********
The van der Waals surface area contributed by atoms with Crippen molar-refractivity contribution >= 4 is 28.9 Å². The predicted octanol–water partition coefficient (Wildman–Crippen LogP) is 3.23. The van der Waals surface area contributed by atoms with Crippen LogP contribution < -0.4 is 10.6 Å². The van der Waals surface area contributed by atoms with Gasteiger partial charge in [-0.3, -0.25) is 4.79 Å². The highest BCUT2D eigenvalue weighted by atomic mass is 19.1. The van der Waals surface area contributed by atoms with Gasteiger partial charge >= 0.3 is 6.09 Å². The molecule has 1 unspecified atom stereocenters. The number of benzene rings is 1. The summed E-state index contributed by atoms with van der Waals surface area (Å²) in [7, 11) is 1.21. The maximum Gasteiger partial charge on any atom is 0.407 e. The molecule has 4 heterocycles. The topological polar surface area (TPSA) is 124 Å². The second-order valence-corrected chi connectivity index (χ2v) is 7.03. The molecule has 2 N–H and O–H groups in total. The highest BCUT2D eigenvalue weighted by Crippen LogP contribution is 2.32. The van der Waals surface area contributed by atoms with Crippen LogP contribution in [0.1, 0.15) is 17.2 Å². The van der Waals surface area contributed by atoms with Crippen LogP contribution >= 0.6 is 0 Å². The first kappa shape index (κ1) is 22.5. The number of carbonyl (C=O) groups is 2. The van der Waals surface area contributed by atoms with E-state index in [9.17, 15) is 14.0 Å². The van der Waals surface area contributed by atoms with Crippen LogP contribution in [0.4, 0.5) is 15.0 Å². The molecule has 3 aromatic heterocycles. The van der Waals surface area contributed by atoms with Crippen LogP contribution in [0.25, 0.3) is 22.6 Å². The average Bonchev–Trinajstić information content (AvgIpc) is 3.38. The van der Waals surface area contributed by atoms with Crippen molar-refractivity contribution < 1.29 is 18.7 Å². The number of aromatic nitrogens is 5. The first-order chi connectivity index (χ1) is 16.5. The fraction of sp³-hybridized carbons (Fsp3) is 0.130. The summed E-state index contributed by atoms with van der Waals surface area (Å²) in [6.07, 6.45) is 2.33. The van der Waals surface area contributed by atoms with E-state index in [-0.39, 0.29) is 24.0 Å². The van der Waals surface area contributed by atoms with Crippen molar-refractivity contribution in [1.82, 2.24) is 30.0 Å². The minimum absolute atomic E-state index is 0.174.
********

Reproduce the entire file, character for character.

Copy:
The van der Waals surface area contributed by atoms with Crippen molar-refractivity contribution >= 4 is 28.9 Å². The predicted octanol–water partition coefficient (Wildman–Crippen LogP) is 3.23. The van der Waals surface area contributed by atoms with Crippen LogP contribution < -0.4 is 10.6 Å². The van der Waals surface area contributed by atoms with Gasteiger partial charge in [-0.3, -0.25) is 4.79 Å². The highest BCUT2D eigenvalue weighted by atomic mass is 19.1. The van der Waals surface area contributed by atoms with Gasteiger partial charge >= 0.3 is 6.09 Å². The molecule has 1 unspecified atom stereocenters. The number of benzene rings is 1. The summed E-state index contributed by atoms with van der Waals surface area (Å²) in [7, 11) is 1.21. The maximum Gasteiger partial charge on any atom is 0.407 e. The molecule has 4 heterocycles. The topological polar surface area (TPSA) is 124 Å². The second-order valence-corrected chi connectivity index (χ2v) is 7.03. The molecule has 2 N–H and O–H groups in total. The highest BCUT2D eigenvalue weighted by Crippen LogP contribution is 2.32. The van der Waals surface area contributed by atoms with Crippen LogP contribution in [0.1, 0.15) is 17.2 Å². The van der Waals surface area contributed by atoms with Crippen LogP contribution >= 0.6 is 0 Å². The first kappa shape index (κ1) is 22.5. The number of carbonyl (C=O) groups is 2. The van der Waals surface area contributed by atoms with E-state index in [9.17, 15) is 14.0 Å². The van der Waals surface area contributed by atoms with Crippen LogP contribution in [0.4, 0.5) is 15.0 Å². The molecule has 3 aromatic heterocycles. The van der Waals surface area contributed by atoms with Crippen LogP contribution in [0.25, 0.3) is 22.6 Å². The average Bonchev–Trinajstić information content (AvgIpc) is 3.38. The van der Waals surface area contributed by atoms with Crippen molar-refractivity contribution < 1.29 is 18.7 Å². The number of aromatic nitrogens is 5. The first-order chi connectivity index (χ1) is 16.5. The fraction of sp³-hybridized carbons (Fsp3) is 0.130. The summed E-state index contributed by atoms with van der Waals surface area (Å²) in [6.07, 6.45) is 2.33. The van der Waals surface area contributed by atoms with E-state index in [-0.39, 0.29) is 24.0 Å². The van der Waals surface area contributed by atoms with Crippen molar-refractivity contribution in [1.82, 2.24) is 30.0 Å². The minimum absolute atomic E-state index is 0.174.